temporary inactivity, cessation, or suspension: Let's hold that problem in abeyance for a while.
Law. a state or condition of real property in which title is not as yet vested in a known titleholder: an estate in abeyance.

Origin of abeyance

1520–30; < Anglo-French; Old French abeance aspiration, literally, a gaping at or toward. See a-5, bay2, -ance

Synonyms for abeyance

Dictionary.com Unabridged Based on the Random House Unabridged Dictionary, © Random House, Inc. 2019

Examples from the Web for abeyance

Contemporary Examples of abeyance

Historical Examples of abeyance

  • "The punishment lies in abeyance for the present," explained Hamish.

    The Channings

    Mrs. Henry Wood

  • It would have been hard to bear had she not known what a triumph she held in abeyance.

    A Singer from the Sea

    Amelia Edith Huddleston Barr

  • The pomp and magnificence of sunset were in abeyance to-night, were laid aside.

    A Spirit in Prison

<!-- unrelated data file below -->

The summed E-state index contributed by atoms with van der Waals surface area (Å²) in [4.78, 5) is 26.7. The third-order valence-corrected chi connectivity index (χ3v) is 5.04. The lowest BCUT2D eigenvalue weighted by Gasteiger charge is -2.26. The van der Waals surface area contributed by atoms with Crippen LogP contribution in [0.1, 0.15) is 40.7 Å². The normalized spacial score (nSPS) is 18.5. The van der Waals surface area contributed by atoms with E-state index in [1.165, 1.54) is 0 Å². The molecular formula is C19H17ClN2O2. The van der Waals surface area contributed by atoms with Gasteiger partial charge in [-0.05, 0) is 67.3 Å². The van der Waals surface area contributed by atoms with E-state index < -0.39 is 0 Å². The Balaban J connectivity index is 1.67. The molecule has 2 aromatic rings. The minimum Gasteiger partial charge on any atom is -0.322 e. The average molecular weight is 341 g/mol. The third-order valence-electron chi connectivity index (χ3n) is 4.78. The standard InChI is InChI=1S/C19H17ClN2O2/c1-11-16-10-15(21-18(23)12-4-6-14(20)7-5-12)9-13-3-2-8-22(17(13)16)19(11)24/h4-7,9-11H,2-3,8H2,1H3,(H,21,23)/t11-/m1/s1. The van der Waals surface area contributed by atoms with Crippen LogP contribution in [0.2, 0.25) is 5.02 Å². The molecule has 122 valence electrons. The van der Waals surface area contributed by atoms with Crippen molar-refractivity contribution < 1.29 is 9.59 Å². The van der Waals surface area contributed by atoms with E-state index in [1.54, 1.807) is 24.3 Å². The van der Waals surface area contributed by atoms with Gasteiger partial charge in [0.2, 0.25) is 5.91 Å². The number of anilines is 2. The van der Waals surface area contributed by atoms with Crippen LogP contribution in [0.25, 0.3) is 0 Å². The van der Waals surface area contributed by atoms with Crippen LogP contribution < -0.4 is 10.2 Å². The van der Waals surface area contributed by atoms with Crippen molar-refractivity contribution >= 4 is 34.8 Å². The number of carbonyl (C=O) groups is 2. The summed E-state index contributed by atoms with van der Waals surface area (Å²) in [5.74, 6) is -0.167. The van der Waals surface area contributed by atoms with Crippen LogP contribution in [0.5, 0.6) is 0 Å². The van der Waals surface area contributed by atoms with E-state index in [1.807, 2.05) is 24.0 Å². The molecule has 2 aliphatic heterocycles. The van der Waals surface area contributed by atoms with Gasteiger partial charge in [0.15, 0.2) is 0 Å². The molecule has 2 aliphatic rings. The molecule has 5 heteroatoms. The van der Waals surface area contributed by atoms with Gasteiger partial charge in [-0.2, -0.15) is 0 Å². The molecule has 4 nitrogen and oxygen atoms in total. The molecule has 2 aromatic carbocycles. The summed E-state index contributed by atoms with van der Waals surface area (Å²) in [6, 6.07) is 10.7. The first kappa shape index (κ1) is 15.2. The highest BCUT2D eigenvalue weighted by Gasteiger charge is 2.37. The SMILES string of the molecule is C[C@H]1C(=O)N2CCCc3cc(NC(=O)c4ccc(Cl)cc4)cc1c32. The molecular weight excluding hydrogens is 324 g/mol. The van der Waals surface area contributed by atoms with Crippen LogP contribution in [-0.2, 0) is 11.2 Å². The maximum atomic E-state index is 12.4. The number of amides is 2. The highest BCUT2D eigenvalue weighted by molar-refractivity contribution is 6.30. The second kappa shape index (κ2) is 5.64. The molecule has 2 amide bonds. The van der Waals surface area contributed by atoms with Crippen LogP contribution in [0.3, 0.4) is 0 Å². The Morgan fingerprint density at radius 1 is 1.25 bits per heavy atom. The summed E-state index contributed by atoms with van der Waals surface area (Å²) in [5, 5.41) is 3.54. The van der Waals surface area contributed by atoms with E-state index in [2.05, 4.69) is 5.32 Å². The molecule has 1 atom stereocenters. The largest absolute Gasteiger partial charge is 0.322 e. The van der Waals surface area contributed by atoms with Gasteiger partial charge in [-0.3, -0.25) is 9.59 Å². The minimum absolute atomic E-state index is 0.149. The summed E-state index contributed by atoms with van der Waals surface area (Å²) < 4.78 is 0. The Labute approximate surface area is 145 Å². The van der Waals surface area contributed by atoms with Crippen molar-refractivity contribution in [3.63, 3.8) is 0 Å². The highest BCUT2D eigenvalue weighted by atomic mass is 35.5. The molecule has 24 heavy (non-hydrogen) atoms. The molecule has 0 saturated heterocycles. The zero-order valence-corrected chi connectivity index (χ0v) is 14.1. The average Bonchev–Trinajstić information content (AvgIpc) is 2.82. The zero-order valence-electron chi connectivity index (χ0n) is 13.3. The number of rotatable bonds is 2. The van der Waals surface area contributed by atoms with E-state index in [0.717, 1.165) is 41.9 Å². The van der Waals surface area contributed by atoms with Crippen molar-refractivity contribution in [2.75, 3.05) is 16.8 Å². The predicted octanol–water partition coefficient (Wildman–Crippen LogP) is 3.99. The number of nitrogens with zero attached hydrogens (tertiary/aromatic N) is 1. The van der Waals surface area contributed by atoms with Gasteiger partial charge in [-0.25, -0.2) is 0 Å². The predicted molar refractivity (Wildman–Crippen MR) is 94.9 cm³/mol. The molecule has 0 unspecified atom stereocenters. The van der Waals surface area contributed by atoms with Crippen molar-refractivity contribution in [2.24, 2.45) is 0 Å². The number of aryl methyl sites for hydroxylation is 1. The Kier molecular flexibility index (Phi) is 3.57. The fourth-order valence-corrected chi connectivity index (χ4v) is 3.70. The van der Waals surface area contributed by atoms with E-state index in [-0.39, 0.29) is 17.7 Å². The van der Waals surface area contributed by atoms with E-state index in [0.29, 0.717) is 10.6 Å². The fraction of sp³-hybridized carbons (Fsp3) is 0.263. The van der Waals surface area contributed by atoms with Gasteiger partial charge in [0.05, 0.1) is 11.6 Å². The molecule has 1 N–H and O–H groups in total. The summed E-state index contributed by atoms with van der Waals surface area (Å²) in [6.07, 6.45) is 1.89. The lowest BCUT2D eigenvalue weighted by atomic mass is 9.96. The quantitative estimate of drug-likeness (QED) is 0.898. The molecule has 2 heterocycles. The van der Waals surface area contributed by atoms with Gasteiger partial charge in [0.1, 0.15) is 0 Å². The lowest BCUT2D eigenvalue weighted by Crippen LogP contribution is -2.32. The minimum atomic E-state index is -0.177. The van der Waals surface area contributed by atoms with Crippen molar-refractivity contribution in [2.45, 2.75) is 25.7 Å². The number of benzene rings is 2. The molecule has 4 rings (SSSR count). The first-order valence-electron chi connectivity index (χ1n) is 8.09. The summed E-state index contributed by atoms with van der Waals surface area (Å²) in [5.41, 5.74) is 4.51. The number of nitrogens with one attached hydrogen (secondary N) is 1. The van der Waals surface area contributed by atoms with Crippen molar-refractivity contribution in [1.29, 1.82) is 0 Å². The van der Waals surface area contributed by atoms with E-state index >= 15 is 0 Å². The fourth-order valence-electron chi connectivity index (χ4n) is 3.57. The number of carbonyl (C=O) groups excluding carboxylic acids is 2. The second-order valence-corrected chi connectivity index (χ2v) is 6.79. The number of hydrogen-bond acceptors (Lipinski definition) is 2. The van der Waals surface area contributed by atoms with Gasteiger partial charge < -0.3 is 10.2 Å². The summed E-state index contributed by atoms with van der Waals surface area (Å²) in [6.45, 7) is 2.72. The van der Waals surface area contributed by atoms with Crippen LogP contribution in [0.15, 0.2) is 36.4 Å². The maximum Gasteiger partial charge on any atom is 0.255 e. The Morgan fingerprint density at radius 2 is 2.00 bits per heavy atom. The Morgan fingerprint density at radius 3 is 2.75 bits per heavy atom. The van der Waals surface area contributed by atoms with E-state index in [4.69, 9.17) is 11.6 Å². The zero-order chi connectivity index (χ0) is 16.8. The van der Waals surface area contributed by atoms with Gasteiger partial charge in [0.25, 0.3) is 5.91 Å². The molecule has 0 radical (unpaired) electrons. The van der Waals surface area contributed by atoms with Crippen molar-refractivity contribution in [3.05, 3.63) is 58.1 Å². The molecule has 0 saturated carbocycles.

Robert Hichens

  • Perhaps they are sending Maria Angelina away to keep her in abeyance!

    The Innocent Adventuress

    Mary Hastings Bradley

  • His will was in abeyance, and to her intense relief he got up and followed her.

    Audrey Craven

    May Sinclair

British Dictionary definitions for abeyance



(usually preceded by in or into) a state of being suspended or put aside temporarily
(usually preceded by in) law an indeterminate state of ownership, as when the person entitled to an estate has not been ascertained
Derived Formsabeyant, adjective

Word Origin for abeyance

C16-17: from Anglo-French, from Old French abeance expectation, literally a gaping after, a reaching towards
Collins English Dictionary - Complete & Unabridged 2012 Digital Edition © William Collins Sons & Co. Ltd. 1979, 1986 © HarperCollins Publishers 1998, 2000, 2003, 2005, 2006, 2007, 2009, 2012

Word Origin and History for abeyance

1520s, from Anglo-French abeiance "suspension," also "expectation (especially in a lawsuit)," from Old French abeance "aspiration, desire," noun of condition of abeer "aspire after, gape" from à "at" (see ad-) + ba(y)er "be open," from Latin *batare "to yawn, gape" (see abash).

Originally in French a legal term, "condition of a person in expectation or hope of receiving property;" it turned around in English law to mean "condition of property temporarily without an owner" (1650s). Root baer is also the source of English bay (n.2) "recessed space," as in "bay window."

Online Etymology Dictionary, © 2010 Douglas Harper